New College of DuPage president focusing first on accreditation
New College of DuPage President Ann Rondeau refused to spend her first official day on campus behind a desk.
The sixth president in the Glen Ellyn-based school's 49-year history arrived at 7 a.m. Tuesday for the first in a series of meetings. But the 64-year-old retired Navy vice admiral still took time to walk around and chat with people.
When she met with a reporter around 3 p.m., she moved the conversation from her office to a table in a public area at the Student Services Center.
There -- surrounded by students studying and working on their laptops -- Rondeau talked about what's at stake for the state's largest community college, which has struggled with a long period of political division on its board of trustees and serious concerns about its accreditation status with the Higher Learning Commission.
"My first responsibility is to help us with the HLC accreditation and to get us off probation," Rondeau said. "You've got to get that right because everything else follows. We rise and fall on that issue."
Rondeau was selected after a nationwide search to replace Robert Breuder, who was fired in October amid state and federal investigations into the school's spending and administrative practices.
In December, the Higher Learning Commission placed the college on two years' probation for failing to act with integrity in its financial, academic, personnel and auxiliary functions.
While COD continues to be accredited and student credits are unaffected, the probation means the school must address the commission's concerns. If it doesn't, it will lose its accreditation -- and that could have a devastating impact on students by adversely affecting financial aid programs and the ability to transfer credits.
Officials are working to ensure the school meets all the commission's standards. Rondeau says that process is an opportunity for the college to learn about itself.
"Sometimes stumbles and difficulties give you a better self-awareness than if you're always winning," she said. "You learn more deeply from struggles. So we look forward to our own self-awareness, our own learning -- and to being the model for how you do this right."
Rondeau has 38 years of experience in military and educational roles, including as deputy commander of the U.S. Transportation Command in Illinois and commander of the Naval Personnel Development Command in Virginia.
Several times during her military career, Rondeau was given the task of turning around an organization.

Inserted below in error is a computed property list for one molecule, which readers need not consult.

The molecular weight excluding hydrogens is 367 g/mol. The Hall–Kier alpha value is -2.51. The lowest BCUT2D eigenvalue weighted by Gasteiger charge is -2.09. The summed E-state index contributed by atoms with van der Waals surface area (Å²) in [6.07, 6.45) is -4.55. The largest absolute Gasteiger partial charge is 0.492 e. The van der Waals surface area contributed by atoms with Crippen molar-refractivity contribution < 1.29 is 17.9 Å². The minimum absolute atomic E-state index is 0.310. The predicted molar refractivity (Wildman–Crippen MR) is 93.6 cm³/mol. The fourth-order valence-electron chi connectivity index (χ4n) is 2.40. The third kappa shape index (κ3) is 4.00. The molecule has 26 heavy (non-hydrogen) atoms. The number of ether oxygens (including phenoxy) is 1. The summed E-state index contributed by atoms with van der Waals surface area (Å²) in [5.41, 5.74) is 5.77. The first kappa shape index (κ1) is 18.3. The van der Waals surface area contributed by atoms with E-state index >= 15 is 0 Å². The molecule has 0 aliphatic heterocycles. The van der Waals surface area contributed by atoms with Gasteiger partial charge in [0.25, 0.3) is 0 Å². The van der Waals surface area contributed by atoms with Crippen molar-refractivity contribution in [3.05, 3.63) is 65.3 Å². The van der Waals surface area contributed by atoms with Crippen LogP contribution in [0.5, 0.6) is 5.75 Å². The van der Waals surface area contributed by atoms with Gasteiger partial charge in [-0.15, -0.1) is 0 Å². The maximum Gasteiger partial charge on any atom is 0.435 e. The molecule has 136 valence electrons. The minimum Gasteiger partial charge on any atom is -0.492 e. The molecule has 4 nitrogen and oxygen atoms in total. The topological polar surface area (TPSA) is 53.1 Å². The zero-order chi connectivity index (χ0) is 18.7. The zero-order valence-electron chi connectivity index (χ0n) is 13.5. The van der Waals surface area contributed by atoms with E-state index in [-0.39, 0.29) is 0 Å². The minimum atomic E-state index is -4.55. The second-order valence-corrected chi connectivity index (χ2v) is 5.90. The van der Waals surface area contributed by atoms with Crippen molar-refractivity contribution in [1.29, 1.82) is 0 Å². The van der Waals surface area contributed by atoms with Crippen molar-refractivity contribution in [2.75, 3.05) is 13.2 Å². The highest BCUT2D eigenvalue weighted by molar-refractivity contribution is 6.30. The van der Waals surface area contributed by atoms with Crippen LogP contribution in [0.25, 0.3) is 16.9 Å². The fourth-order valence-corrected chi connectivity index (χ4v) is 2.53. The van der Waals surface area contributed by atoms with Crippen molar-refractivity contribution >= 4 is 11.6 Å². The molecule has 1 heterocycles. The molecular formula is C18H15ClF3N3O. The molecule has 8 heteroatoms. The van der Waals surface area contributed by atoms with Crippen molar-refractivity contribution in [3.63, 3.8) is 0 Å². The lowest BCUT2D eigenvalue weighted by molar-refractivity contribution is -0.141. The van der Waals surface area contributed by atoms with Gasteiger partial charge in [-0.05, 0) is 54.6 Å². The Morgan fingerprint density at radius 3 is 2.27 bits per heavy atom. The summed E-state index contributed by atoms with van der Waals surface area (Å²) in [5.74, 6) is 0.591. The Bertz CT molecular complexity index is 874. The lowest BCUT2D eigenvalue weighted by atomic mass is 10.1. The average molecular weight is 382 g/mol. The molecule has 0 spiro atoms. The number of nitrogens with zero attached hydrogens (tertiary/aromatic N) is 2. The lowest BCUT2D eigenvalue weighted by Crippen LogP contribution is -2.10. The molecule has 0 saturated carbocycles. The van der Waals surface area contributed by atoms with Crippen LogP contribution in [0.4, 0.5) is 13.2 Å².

She says she's mindful -- but not daunted -- by the challenge she's facing now.
"I'm not daunted by it because there's goodness here," said Rondeau, adding that she has confidence in the faculty and staff.
In addition to securing COD's accreditation, Rondeau says it's vital for the school to rebuild its image in the community. "You've got to be trustworthy," she said.
To win trust from taxpayers, COD will embark on an outreach campaign to ensure it's communicating with the public.
Rondeau, for example, is planning to speak with area mayors, business leaders, civic leaders and public education officials. She also wants to talk to taxpayers as much as possible.
In addition to moving forward, she says she wants the school to focus on student success and becoming a leader in the national conversation about higher education.
She said she believes those goals are achievable even though there's been a frequent 4-3 split on the COD board.
In fact, Rondeau knows that only four of the board's seven trustees voted to approve her appointment. Trustees Dianne McGuire and Joseph Wozniak voted "present" and Trustee Erin Birt abstained.
"That was unfortunate," Rondeau said. "Usually, you don't want to walk into a situation where the vote was not unanimous. But it is what it is. And I felt like I needed to be here. So you work with what you have."
In the meantime, Rondeau says she's going to serve the entire board. That includes ensuring that trustees have all the information they need to make educated decisions.
"If we do that, you can have some disagreement," she said. "I'm OK with that."